Towards relevant quantum computers
Can we use quantum computers in a way that is also relevant to society? With the help of a 2-million-euro NWA grant, Leiden University will work with partners such as Surf, Google and Volkswagen to demonstrate that quantum computers are also of value outside the lab.
In 2019, Google came out with the news that they had succeeded in demonstrating 'quantum supremacy'. In other words, irrefutable proof that quantum computers can solve certain problems much faster than conventional computers. ‘We already knew this in theory,' says Dr Alfons Laarman, researcher at LIACS and leader of the consortium, 'but to extract solutions from a quantum computer in practice is quite the challenge. As soon as you try to read out your data, you lose the advantage a quantum computer provides. That is simply how quantum mechanics work.’
Reading out a quantum computer
Quantum computers are in some cases much faster than normal computers. But extracting the answer to a calculation from a quantum computer is not easy: quantum mechanics work in such a way that you can unintentionally change the answer just by looking at it. Doing precise calculations under such circumstances is a huge challenge.
A very specific programme
But quantum supremacy alone is not enough: 'To demonstrate quantum supremacy, Google used a very specific programme that is actually of no use at all. The only thing the programme had to do was to be faster on a quantum computer', says Laarman. To demonstrate that these computers can also mean something to society, we need to take the step towards 'quantum advantage', proof that you can solve real-life problems much faster with a quantum computer as well. However, existing quantum computers are still too small for this.
Approaches from two sides
With the money that Laarman's consortium has received from the NWA they want to take important steps towards quantum advantage. ‘To do this we are approaching the task from two sides: on the one hand we want to chop up existing problems of companies into bite-sized pieces so that they are suitable for current quantum computers. On the other hand, we are working with researchers and technology partners such as QuTech and TNO to prepare quantum computers themselves for these problems.’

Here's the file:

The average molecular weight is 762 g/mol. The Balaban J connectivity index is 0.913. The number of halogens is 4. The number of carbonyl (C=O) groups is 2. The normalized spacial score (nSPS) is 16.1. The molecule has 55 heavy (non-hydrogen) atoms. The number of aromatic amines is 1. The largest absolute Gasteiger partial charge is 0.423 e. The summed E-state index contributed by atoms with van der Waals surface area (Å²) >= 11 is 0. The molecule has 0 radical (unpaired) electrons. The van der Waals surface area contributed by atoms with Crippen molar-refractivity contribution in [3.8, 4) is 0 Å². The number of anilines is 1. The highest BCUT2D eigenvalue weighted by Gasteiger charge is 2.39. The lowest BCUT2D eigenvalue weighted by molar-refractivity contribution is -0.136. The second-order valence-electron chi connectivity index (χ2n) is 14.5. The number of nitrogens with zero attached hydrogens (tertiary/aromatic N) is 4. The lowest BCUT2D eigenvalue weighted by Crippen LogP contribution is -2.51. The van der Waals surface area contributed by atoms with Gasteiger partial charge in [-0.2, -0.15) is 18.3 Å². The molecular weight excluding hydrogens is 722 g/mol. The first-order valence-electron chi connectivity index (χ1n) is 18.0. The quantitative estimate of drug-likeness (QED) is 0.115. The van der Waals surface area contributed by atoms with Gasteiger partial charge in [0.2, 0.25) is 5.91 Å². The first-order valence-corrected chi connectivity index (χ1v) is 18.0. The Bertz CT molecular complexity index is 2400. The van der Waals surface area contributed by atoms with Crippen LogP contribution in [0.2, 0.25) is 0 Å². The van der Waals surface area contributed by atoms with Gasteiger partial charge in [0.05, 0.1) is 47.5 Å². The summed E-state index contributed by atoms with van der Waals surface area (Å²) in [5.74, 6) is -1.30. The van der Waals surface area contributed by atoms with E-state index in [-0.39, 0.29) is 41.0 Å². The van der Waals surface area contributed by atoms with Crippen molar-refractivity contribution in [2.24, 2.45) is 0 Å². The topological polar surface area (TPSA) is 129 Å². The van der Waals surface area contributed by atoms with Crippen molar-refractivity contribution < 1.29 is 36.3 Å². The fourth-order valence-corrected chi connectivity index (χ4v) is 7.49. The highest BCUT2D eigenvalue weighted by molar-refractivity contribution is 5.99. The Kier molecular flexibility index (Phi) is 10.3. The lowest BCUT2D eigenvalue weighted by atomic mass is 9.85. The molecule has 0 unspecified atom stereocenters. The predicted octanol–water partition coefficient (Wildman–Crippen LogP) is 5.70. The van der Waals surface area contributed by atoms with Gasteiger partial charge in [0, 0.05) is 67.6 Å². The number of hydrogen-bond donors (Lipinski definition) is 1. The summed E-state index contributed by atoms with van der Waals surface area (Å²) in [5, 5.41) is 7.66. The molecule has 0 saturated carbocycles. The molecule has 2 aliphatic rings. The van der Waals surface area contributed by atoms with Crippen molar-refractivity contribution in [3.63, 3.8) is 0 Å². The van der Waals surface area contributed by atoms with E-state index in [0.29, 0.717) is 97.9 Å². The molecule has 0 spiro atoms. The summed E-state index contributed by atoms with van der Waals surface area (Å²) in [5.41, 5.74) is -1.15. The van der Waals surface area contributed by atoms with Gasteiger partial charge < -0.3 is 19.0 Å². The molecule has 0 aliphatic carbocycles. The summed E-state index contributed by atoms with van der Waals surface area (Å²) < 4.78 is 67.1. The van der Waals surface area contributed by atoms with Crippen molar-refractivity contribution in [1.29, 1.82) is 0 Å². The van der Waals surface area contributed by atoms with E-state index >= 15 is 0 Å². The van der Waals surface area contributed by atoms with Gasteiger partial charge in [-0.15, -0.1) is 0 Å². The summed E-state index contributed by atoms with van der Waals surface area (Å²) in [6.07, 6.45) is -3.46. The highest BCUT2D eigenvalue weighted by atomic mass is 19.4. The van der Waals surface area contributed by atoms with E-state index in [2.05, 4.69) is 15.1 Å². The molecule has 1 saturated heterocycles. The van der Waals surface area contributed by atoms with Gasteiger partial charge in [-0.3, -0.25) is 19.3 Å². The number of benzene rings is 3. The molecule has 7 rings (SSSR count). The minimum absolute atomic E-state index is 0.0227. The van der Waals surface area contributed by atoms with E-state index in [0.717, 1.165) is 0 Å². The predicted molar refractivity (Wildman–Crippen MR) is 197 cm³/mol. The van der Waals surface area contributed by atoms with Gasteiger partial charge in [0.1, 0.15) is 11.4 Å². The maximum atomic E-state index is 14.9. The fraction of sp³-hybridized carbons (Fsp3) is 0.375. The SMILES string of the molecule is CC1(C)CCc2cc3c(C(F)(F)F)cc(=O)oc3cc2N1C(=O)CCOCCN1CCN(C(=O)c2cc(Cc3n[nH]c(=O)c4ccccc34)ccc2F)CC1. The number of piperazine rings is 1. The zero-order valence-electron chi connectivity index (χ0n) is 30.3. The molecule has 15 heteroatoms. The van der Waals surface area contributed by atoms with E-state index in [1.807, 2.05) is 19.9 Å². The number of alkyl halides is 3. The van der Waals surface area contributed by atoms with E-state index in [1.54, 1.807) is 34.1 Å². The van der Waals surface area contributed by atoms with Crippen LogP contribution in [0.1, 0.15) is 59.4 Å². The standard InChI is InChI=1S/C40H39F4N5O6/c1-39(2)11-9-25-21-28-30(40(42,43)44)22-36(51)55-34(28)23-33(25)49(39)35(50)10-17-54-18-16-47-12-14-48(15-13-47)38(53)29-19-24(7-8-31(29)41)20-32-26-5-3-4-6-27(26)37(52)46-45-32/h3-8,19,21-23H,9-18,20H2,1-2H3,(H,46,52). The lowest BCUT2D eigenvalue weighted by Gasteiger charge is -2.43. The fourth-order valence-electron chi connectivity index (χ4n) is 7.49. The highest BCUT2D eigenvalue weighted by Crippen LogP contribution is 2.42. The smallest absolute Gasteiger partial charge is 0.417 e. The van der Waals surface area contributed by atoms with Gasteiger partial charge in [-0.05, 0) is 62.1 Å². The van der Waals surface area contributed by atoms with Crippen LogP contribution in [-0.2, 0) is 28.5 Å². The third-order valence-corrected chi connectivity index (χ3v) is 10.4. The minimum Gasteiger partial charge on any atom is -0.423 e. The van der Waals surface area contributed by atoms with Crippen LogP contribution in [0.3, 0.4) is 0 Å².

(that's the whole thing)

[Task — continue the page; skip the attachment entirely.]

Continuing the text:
Truly a different field
In the very best case, the consortium will be able to bring supply and demand together in such a way that they can achieve quantum advantage. Laarman: 'If not, we will still have developed a great deal of new expertise and manpower that can work with quantum computers in the future. At the end of the day, quantum computing is a totally different field than regular computer science. Experts have to start over from scratch. So it's good that people are gaining experience already.’
Talking to society
Apart from the goal of demonstrating the societal importance of quantum computers, there is also a major outreach component to the NWA grant. ‘We want to engage with society in order to increase public awareness of quantum computers. For example, we can now continue with 'Quantum Rules!' at the faculty, with which we teach secondary school students about quantum technology. We are also going to conduct research into the perception of quantum in society'. After all, quantum computers may be ready for society, but is society ready for quantum computers as well?